Great (short) stories from today’s visit to the coffee shop

By Gerre Joiner | Published Wednesday, October 22, 2014

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Regarding frugality:

Years ago, a group of young men was riding mules on the prairie off the Old Greenwood Road. One of the boys was thrown from a mule. His leg was terribly fractured. A bone was protruding through one of his boot tops.

He was taken to Decatur where Dr. Rogers examined him. The doctor said, “I’m going to have to cut that boot top in order to get your leg out so I can work on it.”

The frugal young man said, “No way you’re going to ruin that boot.” He left the hospital with a cast on his leg and two perfectly good boots (except for the hole in one of the tops).

Regarding “making sure”:

A Greenwood man was baling hay with an old fashioned piece of farm equipment that regularly did damage to an unsuspecting worker’s arm or hand as he worked. In this case, the unfortunate man got his leg in the equipment.

His workmates extricated him from the equipment and started to town with the wounded leg protruding from the side of the pickup bed. Everyone in the bunch was wondering if the leg was really broken.

They were in a hurry. They came too close to a fence post while hurrying around a corner. The injured leg hit the post. They stopped to inquire about the well-being of their unlucky friend.

Then someone observed a protruding bone and said, “At least now, we don’t have to worry about whether or not it’s broken.”

Regarding national security during World War II:

My friend and some of his friends did their best to support the war effort. They dug foxholes, hunkered down and pointed their wooden guns in all directions around their Greenwood position. According to my friend, not one of the enemy forces got past Harts Street in Greenwood.

Regarding automobile safety and alcohol:

A man turned his car over near Greenwood. When helpers arrived at the scene of the wreck, they found the driver seated in the ditch outside the overturned car. They inquired about his condition and the cause of the wreck.

“I thought I had enough whiskey to get me home,” he said. “Looks like I misjudged by about 300 yards.”

Regarding school bus safety and rats:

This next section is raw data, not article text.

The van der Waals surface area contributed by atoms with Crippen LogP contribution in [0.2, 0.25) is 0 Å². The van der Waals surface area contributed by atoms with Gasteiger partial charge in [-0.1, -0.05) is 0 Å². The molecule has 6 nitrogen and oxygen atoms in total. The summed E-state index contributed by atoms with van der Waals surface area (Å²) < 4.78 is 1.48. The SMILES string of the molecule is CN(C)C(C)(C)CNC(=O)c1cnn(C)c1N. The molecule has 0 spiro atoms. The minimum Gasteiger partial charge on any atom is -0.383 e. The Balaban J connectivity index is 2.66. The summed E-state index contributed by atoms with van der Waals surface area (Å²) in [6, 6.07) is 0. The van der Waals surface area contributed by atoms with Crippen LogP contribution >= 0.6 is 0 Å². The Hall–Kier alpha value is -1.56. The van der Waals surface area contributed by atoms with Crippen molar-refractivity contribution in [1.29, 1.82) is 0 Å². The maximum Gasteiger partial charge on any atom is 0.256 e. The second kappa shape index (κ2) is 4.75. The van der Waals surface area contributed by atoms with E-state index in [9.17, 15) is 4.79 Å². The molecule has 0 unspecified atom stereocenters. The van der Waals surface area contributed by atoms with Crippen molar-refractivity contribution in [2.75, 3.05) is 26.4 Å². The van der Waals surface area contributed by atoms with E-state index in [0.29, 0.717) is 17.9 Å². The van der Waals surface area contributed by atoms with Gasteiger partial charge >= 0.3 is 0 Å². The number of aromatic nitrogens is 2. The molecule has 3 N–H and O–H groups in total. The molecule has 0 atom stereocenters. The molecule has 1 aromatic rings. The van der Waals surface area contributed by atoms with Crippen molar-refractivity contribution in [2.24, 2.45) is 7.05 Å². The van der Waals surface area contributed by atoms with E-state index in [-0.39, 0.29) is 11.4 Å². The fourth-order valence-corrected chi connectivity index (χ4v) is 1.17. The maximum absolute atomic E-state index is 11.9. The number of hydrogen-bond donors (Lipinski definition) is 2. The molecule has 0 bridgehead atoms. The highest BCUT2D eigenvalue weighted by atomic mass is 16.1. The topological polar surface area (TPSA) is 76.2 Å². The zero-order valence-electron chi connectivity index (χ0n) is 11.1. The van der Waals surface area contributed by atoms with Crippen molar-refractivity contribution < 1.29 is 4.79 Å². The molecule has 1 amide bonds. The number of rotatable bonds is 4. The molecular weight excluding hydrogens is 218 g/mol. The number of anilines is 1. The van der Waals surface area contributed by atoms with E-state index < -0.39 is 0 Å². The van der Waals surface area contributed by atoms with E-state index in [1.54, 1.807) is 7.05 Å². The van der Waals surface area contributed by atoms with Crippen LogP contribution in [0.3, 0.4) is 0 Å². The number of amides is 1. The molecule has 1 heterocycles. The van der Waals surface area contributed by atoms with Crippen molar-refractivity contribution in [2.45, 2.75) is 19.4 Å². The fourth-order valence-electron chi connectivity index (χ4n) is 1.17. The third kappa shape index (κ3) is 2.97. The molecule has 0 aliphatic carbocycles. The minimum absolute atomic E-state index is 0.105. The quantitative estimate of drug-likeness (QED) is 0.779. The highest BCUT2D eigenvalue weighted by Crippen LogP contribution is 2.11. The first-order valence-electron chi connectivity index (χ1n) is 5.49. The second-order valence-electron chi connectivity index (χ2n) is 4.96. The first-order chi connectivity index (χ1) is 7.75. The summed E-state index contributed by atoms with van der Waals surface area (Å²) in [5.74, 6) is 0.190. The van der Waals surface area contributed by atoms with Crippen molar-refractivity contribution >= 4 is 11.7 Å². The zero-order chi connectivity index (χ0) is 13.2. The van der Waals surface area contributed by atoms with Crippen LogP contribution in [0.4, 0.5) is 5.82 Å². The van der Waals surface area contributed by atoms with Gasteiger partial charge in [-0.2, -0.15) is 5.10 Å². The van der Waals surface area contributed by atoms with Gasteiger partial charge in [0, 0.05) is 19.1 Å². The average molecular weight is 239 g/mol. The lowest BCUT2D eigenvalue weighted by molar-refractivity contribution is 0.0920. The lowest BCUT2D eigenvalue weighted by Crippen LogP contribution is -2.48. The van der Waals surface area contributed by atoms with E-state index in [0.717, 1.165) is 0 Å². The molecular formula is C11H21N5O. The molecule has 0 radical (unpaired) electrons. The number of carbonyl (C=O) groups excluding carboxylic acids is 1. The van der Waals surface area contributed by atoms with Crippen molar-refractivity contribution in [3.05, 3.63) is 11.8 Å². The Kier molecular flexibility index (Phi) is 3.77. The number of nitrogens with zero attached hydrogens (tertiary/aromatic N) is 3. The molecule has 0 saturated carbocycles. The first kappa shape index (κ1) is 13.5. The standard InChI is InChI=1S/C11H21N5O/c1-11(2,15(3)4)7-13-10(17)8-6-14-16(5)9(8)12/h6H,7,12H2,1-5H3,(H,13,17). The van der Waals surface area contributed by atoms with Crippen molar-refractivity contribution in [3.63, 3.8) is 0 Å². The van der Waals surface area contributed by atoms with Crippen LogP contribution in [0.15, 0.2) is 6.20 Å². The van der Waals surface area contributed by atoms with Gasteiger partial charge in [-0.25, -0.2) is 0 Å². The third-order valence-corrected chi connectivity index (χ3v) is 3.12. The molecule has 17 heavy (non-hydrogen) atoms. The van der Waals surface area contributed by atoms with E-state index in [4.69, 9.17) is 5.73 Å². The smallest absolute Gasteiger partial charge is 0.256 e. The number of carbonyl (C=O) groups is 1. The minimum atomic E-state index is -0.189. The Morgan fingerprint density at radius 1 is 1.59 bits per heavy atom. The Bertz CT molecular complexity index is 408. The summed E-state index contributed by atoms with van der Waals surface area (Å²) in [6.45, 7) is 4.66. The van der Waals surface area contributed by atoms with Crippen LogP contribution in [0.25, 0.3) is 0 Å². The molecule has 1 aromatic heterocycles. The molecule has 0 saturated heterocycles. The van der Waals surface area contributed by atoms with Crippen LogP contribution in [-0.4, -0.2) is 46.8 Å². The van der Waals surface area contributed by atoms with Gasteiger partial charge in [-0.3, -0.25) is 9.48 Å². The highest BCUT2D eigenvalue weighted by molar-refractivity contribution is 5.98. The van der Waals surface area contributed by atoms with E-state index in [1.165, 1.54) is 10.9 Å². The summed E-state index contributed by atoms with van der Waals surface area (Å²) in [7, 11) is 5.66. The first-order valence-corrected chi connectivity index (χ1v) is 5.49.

Sometime in the 1950s, the Greenwood science teacher asked the high school students to trap some mice and bring them to school the next day. They were to be dissected during “lab.”

One of the students trapped three rats (bigger is better!) in the barn and put them in a large jar. He had them on the bus the next morning.

The driver was known to be very “goosy.” He could not bear the thought of being tickled in any way. One of the riders thought it would be a good idea to turn the rats loose in the bus, so he did.

One of the three rats ran up the pants leg of the bus driver. He removed his hands from the steering wheel (“Jesus, take the wheel!”) and trapped the rat somewhere on his inner thigh. The bus turned over. The bus driver quit his job that day.

Regarding judgment as a basketball official:

Years ago, someone threw a soft drink bottle onto the basketball court during a close Slidell basketball game to protest a questionable call by the ref, Sam Bray.

The ref went up into the stands, stood in the middle of a crowd of young people and asked, “Who threw that bottle?” Fifteen students said, “I did.” Sam paused. Then he said, “Let’s play ball.” Nobody ever questioned the wise man’s calls after that time.

Regarding inspired high school coaching:

Bigger-than-life Coach Mac McCarroll’s Slidell basketball team lost a not-even-close game sometime in the ’50s. He gathered the team after the game and said, “You boys hit the showers … if you think you need one.”

Now, I’m not saying who told most of these stories, but here’s a quote from one of the coffee drinkers toward the end of today’s coffee shop conversation:

“Sometimes we let the truth get in the way of a good story.” (Bobby Wilson)

Gerre Joiner is a semi-retired church musician and has lived in Decatur since 1999.

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